Millions of people are using email every day without paying attention to email security. If you haven’t come across this term before, email security refers to the set of security measures designed to protect and secure data that goes through your email account.
Complying to all the regulations of the NIST cybersecurity framework might sound too complex, especially if you don’t have a team of professionals standing by your side. Even though you are not legally required to comply to these regulations, it is highly recommended to do so for the sake of your company’s cybersecurity.
Nowadays, security has become a major concern of all companies and organizations that conduct their businesses through the internet. Establishing an online presence has become mandatory for any company that wants to catch people’s attention and expand their reach in the digital world we live in.
Wouldn’t it be nice if all the users who subscribe to a network are actually scattered far and wide geographically but they all have access to the same network and they are all connected to the same server or virtual machine through LAN or WAN or even the Internet? What if there could be a way to let each of these subscribers – no matter where they are – maintain their individualized desktops that house the applications and programs unique to each of these users while all of the computing prowess is contained not with the ‘client systems’ but with a central server?
It’s possible and it’s called Desktop Virtualization.
Wouldn’t your business breathe a heaving sigh of relief if all business data and applications remain in one central place for easy management? How would it be if your data back-up and data restore work remains centralized and almost a breeze?
Scott Alan Miller, an IT expert who writes for Datamation, claims that IT managers and administrations swear by the central computing model for exactly the same reasons mentioned above in an article titled “Thin Clients in The Dark and Distant Past”.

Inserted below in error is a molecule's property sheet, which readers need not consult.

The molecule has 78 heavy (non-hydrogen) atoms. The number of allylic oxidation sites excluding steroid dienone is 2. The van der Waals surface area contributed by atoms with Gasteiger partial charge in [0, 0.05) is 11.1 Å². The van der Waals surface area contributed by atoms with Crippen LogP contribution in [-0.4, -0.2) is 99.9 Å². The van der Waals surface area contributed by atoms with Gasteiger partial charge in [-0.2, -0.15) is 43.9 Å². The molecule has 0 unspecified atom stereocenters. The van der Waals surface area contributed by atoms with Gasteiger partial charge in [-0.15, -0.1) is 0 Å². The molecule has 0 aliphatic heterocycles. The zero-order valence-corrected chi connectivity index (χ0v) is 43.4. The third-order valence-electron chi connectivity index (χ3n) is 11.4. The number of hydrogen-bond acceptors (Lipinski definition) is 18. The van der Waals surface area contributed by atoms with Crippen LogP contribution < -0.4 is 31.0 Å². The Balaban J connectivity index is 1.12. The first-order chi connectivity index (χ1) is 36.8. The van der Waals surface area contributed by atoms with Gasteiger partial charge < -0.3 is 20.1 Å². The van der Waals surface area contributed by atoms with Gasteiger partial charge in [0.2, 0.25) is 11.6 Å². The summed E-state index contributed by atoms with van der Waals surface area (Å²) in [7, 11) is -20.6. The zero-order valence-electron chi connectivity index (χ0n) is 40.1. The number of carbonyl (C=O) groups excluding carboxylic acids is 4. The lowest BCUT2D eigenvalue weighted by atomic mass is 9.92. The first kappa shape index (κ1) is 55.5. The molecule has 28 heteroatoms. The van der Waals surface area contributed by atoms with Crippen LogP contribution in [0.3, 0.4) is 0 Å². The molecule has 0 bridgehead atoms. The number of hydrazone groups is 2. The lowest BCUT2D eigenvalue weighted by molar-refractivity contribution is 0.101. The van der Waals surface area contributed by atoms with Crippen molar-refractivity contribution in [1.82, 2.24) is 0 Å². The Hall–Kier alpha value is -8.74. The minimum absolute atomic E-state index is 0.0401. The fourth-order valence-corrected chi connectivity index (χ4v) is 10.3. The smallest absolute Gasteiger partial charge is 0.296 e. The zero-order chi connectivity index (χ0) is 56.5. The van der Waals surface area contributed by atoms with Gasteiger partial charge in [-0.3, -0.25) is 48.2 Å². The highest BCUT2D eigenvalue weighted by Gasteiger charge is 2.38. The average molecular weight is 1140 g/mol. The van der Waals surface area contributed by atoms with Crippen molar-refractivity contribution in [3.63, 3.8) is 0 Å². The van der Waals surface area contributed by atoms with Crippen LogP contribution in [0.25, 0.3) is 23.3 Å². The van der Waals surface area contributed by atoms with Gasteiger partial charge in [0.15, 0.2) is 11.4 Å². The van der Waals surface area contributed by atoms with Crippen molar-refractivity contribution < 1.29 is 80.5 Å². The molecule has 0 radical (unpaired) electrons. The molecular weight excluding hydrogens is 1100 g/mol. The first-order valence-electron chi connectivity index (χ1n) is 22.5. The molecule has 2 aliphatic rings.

What on earth is Thin Client Computing?
A Thin Client (lean client or Slim Client) is basically a computer that is stripped bare of all the usual bells and whistles.
Data centres are ugly ogres when it comes to energy consumption. According to a report published by Rackable Systems, the year 2007 witnessed about 180 billion KWH on power requirements and cooling and a whopping $29 billion has been spent to feed this energy requirement alone.
Learning from mistakes is good and is often appreciated; trouble sprouts up only when any of these mistakes you do costs a bomb or can literally derail your company. Many companies find the need to move to a cloud by adopting a cloud-based service, take to cloud networking, or find a home for an application on the cloud.
Imagine what would happen if all the data your business has amassed over the years – think accounting & financial information, customer data, inventory and shipping data, information related to your research and development and much more – would just snap out of the grid and disappear? What would happen if you had to lose data in a system crash or a server crash? What, if you ever thought about it, would be the extent of damage for your business?
Here’s some perspective: over 170 million records of U.S residents have been exposed due to various levels of security breaches even since January 2005, according to the Privacy Rights Clearing House – a not-for-profit consumer information and advocacy organization.
Small and medium sized businesses usually have the ghost of increasing expenses haunting them throughout the span of their business operations. Businesses all over the world are hard-pressed to find ways to cut costs and shoot their profitability up higher than they did during previous fiscals.
IT spending is all set to be ramped up in the United States to an extent of 19% accompanied by 11% growth in software spending and another 7% hike in communications equipment spending according to a recent Forrester Research press release .The same report states that the global IT spending will rise up to 8.1 %.
However, the CFOs, CIOs and CEOs of many companies all over the world want the ROI for their technology investments quicker than yesterday while they also spend thousands of dollars on technology research alone since experts feel that dependable research firms almost act like insurance against wasting resources, according to an article titled “IT Research: Is it Time to Analyze The Analysts?” . Gartner has a full section on its website called “IT Budget Optimization ” –-all set up for justifying costs on technological spend.